When news broke Sunday that an armed Neo-Nazi walked into a Sikh temple in Oak Creek, Wisconsin, and opened fire on the congregation, killing six people and wounding three, I was flooded with memories of the Hindu temple I attended as a child. Donning traditional Indian garb, each Sunday the predominantly South Asian congregation would gather on the ground floor of a brownstone on Manhattan’s Upper East Side. The scent of incense and flowers filled the sparsely decorated room as the organ played devotional music. Congregants would meditate, eyes closed, while waiting for the Swami to arrive and give his lecture. I cannot fathom violence in a space of such serenity and peace.
Every once in a while, when anti-immigrant sentiment is running high, Congress will revive the "English-only" debate, which was last a topic of national conversation during the 2006-2007 push for immigration reform. But the most recent attempt to make English the official language of the United States came out of the blue, the day before Congress's August recess. Led by Representative Steve King, a Republican from Iowa, the House Judiciary Committee's Subcommittee on the Constitution held a hearing on an English-only bill that would require all federal government communications—including voting materials—to be printed in English.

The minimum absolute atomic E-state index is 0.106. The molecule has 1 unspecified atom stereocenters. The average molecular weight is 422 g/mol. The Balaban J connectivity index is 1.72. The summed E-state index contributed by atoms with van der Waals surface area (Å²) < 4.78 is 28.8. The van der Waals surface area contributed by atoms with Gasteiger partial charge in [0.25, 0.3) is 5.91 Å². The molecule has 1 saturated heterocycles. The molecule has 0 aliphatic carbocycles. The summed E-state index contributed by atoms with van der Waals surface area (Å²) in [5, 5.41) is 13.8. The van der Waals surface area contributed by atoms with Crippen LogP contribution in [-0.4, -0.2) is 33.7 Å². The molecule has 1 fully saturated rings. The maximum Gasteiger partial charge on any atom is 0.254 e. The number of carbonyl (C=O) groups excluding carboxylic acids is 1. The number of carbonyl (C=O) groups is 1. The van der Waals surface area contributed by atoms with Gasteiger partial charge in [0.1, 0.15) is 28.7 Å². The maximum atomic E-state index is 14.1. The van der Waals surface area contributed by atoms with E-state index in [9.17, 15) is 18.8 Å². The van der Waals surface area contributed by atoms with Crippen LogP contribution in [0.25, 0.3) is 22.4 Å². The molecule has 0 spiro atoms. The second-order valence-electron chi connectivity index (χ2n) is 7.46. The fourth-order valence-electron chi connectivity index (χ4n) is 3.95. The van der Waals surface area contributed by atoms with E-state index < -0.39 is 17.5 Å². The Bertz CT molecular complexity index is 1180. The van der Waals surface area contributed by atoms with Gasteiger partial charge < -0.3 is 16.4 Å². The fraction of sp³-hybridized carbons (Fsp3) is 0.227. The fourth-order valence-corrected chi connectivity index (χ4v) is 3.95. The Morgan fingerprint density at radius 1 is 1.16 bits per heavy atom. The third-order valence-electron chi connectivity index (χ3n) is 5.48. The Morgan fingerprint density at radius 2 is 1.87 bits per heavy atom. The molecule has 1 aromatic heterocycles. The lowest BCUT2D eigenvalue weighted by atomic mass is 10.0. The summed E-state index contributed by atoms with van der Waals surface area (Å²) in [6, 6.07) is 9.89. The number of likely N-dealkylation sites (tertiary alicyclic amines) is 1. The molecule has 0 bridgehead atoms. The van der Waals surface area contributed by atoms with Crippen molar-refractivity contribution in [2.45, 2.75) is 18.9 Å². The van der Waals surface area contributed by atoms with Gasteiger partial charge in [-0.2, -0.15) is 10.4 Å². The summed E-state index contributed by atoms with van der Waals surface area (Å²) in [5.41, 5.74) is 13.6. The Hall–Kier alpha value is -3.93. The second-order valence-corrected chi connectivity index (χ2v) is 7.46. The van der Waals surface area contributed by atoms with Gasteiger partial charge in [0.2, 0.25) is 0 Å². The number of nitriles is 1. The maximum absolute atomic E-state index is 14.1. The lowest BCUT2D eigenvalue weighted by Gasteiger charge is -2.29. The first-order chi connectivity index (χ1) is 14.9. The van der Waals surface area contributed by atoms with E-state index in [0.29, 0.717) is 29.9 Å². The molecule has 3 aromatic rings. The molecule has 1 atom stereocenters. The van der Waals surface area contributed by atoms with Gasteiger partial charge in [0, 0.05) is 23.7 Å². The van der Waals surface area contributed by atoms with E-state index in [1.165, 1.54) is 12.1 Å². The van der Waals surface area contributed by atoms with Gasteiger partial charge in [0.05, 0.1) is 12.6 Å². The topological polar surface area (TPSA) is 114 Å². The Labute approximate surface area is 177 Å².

Despite the rhetoric of GOP officials, it’s more than clear that voter ID laws are designed to depress turnout among traditionally Democratic groups. Attorney General Eric Holder has even gone so far as to attack the laws as glorified “poll taxes”—one of the mechanisms used during Jim Crow to keep African Americans from voting.